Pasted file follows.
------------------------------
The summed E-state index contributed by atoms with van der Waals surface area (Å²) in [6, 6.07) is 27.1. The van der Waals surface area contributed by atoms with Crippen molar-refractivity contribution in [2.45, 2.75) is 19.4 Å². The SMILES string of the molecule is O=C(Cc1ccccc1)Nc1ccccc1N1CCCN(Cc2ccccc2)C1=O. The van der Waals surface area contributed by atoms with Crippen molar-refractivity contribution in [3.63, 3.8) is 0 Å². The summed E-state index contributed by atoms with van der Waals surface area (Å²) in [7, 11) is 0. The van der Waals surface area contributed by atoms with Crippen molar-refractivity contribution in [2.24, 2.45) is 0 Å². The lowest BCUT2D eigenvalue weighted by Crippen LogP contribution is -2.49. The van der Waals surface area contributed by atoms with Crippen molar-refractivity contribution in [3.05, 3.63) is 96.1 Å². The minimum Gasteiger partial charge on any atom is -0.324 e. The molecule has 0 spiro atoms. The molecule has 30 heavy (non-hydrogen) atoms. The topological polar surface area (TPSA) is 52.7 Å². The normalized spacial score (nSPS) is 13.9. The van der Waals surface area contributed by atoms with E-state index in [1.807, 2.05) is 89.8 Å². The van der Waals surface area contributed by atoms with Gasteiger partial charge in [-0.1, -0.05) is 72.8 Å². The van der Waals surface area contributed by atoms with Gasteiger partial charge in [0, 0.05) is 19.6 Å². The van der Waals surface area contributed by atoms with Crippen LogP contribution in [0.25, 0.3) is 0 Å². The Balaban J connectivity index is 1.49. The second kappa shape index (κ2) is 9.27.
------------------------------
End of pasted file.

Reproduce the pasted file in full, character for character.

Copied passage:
The summed E-state index contributed by atoms with van der Waals surface area (Å²) in [6, 6.07) is 27.1. The van der Waals surface area contributed by atoms with Crippen molar-refractivity contribution in [2.45, 2.75) is 19.4 Å². The SMILES string of the molecule is O=C(Cc1ccccc1)Nc1ccccc1N1CCCN(Cc2ccccc2)C1=O. The van der Waals surface area contributed by atoms with Crippen molar-refractivity contribution in [3.63, 3.8) is 0 Å². The summed E-state index contributed by atoms with van der Waals surface area (Å²) in [7, 11) is 0. The van der Waals surface area contributed by atoms with Crippen molar-refractivity contribution in [2.24, 2.45) is 0 Å². The lowest BCUT2D eigenvalue weighted by Crippen LogP contribution is -2.49. The van der Waals surface area contributed by atoms with Crippen molar-refractivity contribution in [3.05, 3.63) is 96.1 Å². The minimum Gasteiger partial charge on any atom is -0.324 e. The molecule has 0 spiro atoms. The molecule has 30 heavy (non-hydrogen) atoms. The topological polar surface area (TPSA) is 52.7 Å². The normalized spacial score (nSPS) is 13.9. The van der Waals surface area contributed by atoms with E-state index in [1.807, 2.05) is 89.8 Å². The van der Waals surface area contributed by atoms with Gasteiger partial charge in [-0.1, -0.05) is 72.8 Å². The van der Waals surface area contributed by atoms with Gasteiger partial charge in [0, 0.05) is 19.6 Å². The van der Waals surface area contributed by atoms with Crippen LogP contribution in [0.25, 0.3) is 0 Å². The Balaban J connectivity index is 1.49. The second kappa shape index (κ2) is 9.27.